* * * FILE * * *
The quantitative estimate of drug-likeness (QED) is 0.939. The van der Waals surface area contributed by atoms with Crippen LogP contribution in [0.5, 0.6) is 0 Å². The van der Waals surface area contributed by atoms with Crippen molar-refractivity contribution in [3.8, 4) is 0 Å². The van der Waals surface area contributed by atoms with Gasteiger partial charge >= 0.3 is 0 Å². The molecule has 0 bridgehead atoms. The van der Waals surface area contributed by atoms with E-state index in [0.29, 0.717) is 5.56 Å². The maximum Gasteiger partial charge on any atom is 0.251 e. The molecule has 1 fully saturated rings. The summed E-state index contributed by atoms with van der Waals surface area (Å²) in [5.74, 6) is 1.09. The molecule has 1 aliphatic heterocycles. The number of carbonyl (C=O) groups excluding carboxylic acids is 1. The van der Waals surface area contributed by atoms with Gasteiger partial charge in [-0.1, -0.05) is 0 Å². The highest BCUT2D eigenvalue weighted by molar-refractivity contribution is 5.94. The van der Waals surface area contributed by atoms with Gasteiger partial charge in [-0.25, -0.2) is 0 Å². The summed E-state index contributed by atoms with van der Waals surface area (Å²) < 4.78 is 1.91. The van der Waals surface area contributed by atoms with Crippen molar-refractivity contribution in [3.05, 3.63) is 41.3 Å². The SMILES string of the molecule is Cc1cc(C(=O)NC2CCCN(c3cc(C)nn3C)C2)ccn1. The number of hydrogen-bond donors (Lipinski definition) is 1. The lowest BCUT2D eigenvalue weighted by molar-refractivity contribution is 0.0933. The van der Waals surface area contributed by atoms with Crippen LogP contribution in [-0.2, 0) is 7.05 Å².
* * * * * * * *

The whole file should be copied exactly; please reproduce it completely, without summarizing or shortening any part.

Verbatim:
The quantitative estimate of drug-likeness (QED) is 0.939. The van der Waals surface area contributed by atoms with Crippen LogP contribution in [0.5, 0.6) is 0 Å². The van der Waals surface area contributed by atoms with Crippen molar-refractivity contribution in [3.8, 4) is 0 Å². The van der Waals surface area contributed by atoms with Gasteiger partial charge >= 0.3 is 0 Å². The molecule has 0 bridgehead atoms. The van der Waals surface area contributed by atoms with E-state index in [0.29, 0.717) is 5.56 Å². The maximum Gasteiger partial charge on any atom is 0.251 e. The molecule has 1 fully saturated rings. The summed E-state index contributed by atoms with van der Waals surface area (Å²) in [5.74, 6) is 1.09. The molecule has 1 aliphatic heterocycles. The number of carbonyl (C=O) groups excluding carboxylic acids is 1. The van der Waals surface area contributed by atoms with Gasteiger partial charge in [-0.1, -0.05) is 0 Å². The highest BCUT2D eigenvalue weighted by molar-refractivity contribution is 5.94. The van der Waals surface area contributed by atoms with Gasteiger partial charge in [-0.25, -0.2) is 0 Å². The summed E-state index contributed by atoms with van der Waals surface area (Å²) < 4.78 is 1.91. The van der Waals surface area contributed by atoms with Crippen molar-refractivity contribution in [3.05, 3.63) is 41.3 Å². The SMILES string of the molecule is Cc1cc(C(=O)NC2CCCN(c3cc(C)nn3C)C2)ccn1. The number of hydrogen-bond donors (Lipinski definition) is 1. The lowest BCUT2D eigenvalue weighted by molar-refractivity contribution is 0.0933. The van der Waals surface area contributed by atoms with Crippen LogP contribution in [-0.2, 0) is 7.05 Å².